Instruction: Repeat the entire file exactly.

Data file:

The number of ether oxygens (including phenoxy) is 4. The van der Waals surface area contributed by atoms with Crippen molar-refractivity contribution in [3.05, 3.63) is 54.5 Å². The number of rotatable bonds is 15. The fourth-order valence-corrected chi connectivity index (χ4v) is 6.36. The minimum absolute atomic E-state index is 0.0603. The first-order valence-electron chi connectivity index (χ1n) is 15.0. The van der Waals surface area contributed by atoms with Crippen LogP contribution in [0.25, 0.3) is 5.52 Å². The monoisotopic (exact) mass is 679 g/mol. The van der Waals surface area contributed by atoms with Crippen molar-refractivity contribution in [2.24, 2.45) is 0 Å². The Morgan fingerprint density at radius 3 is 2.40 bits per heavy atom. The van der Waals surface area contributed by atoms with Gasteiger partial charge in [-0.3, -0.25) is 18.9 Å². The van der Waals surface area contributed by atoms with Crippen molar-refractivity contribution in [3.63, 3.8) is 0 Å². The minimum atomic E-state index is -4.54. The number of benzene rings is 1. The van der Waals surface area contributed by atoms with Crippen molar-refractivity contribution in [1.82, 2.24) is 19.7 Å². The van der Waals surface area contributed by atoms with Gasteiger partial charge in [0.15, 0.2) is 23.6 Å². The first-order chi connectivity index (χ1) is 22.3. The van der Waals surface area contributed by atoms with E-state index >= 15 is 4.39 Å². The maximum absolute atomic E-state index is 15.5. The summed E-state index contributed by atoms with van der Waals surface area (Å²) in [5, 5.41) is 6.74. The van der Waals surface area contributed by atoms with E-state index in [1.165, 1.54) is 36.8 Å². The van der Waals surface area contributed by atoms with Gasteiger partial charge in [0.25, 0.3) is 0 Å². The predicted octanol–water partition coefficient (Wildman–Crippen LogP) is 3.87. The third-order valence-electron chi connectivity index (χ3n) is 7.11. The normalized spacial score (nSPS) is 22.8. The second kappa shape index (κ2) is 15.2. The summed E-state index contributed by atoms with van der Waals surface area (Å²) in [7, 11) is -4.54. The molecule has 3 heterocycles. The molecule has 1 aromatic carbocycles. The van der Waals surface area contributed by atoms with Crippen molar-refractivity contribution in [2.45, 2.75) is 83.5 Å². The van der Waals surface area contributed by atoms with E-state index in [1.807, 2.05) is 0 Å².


The number of ether oxygens (including phenoxy) is 4. The van der Waals surface area contributed by atoms with Crippen molar-refractivity contribution in [3.05, 3.63) is 54.5 Å². The number of rotatable bonds is 15. The fourth-order valence-corrected chi connectivity index (χ4v) is 6.36. The minimum absolute atomic E-state index is 0.0603. The first-order valence-electron chi connectivity index (χ1n) is 15.0. The van der Waals surface area contributed by atoms with Crippen LogP contribution in [0.25, 0.3) is 5.52 Å². The monoisotopic (exact) mass is 679 g/mol. The van der Waals surface area contributed by atoms with Crippen molar-refractivity contribution in [2.24, 2.45) is 0 Å². The Morgan fingerprint density at radius 3 is 2.40 bits per heavy atom. The van der Waals surface area contributed by atoms with Gasteiger partial charge in [-0.3, -0.25) is 18.9 Å². The van der Waals surface area contributed by atoms with Crippen molar-refractivity contribution in [3.63, 3.8) is 0 Å². The minimum atomic E-state index is -4.54. The number of benzene rings is 1. The van der Waals surface area contributed by atoms with Crippen molar-refractivity contribution in [1.82, 2.24) is 19.7 Å². The van der Waals surface area contributed by atoms with Gasteiger partial charge in [0.15, 0.2) is 23.6 Å². The first-order chi connectivity index (χ1) is 22.3. The van der Waals surface area contributed by atoms with E-state index >= 15 is 4.39 Å². The maximum absolute atomic E-state index is 15.5. The summed E-state index contributed by atoms with van der Waals surface area (Å²) in [5, 5.41) is 6.74. The van der Waals surface area contributed by atoms with E-state index in [1.165, 1.54) is 36.8 Å². The van der Waals surface area contributed by atoms with Gasteiger partial charge in [0.25, 0.3) is 0 Å². The predicted octanol–water partition coefficient (Wildman–Crippen LogP) is 3.87. The third-order valence-electron chi connectivity index (χ3n) is 7.11. The normalized spacial score (nSPS) is 22.8. The second kappa shape index (κ2) is 15.2. The summed E-state index contributed by atoms with van der Waals surface area (Å²) in [7, 11) is -4.54. The molecule has 3 heterocycles. The molecule has 1 aromatic carbocycles. The van der Waals surface area contributed by atoms with Crippen molar-refractivity contribution in [2.45, 2.75) is 83.5 Å². The van der Waals surface area contributed by atoms with E-state index in [1.807, 2.05) is 0 Å².